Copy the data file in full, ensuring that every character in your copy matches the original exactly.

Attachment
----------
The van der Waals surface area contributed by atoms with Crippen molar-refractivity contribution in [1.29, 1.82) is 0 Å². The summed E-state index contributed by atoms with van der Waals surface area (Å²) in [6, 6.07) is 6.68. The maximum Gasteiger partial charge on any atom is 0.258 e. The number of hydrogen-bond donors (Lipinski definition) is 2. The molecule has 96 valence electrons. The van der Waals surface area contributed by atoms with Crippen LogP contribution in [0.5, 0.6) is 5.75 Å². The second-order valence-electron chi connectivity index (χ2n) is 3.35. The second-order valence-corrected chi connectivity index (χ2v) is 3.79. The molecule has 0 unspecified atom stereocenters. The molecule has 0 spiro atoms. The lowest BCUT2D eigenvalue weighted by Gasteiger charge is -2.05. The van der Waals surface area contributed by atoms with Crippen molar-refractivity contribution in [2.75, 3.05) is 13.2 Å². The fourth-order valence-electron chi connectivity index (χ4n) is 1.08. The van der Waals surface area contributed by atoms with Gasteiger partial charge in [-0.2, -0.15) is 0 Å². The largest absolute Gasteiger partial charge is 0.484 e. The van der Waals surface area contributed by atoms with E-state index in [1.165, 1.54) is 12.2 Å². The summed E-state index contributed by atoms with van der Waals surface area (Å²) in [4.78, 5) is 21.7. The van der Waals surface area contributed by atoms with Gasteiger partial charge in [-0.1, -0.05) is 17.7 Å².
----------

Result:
The van der Waals surface area contributed by atoms with Crippen molar-refractivity contribution in [1.29, 1.82) is 0 Å². The summed E-state index contributed by atoms with van der Waals surface area (Å²) in [6, 6.07) is 6.68. The maximum Gasteiger partial charge on any atom is 0.258 e. The number of hydrogen-bond donors (Lipinski definition) is 2. The molecule has 96 valence electrons. The van der Waals surface area contributed by atoms with Crippen LogP contribution in [0.5, 0.6) is 5.75 Å². The second-order valence-electron chi connectivity index (χ2n) is 3.35. The second-order valence-corrected chi connectivity index (χ2v) is 3.79. The molecule has 0 unspecified atom stereocenters. The molecule has 0 spiro atoms. The lowest BCUT2D eigenvalue weighted by Gasteiger charge is -2.05. The van der Waals surface area contributed by atoms with Crippen molar-refractivity contribution in [2.75, 3.05) is 13.2 Å². The fourth-order valence-electron chi connectivity index (χ4n) is 1.08. The van der Waals surface area contributed by atoms with Gasteiger partial charge in [-0.2, -0.15) is 0 Å². The largest absolute Gasteiger partial charge is 0.484 e. The van der Waals surface area contributed by atoms with E-state index in [1.165, 1.54) is 12.2 Å². The summed E-state index contributed by atoms with van der Waals surface area (Å²) in [4.78, 5) is 21.7. The van der Waals surface area contributed by atoms with Gasteiger partial charge in [-0.1, -0.05) is 17.7 Å².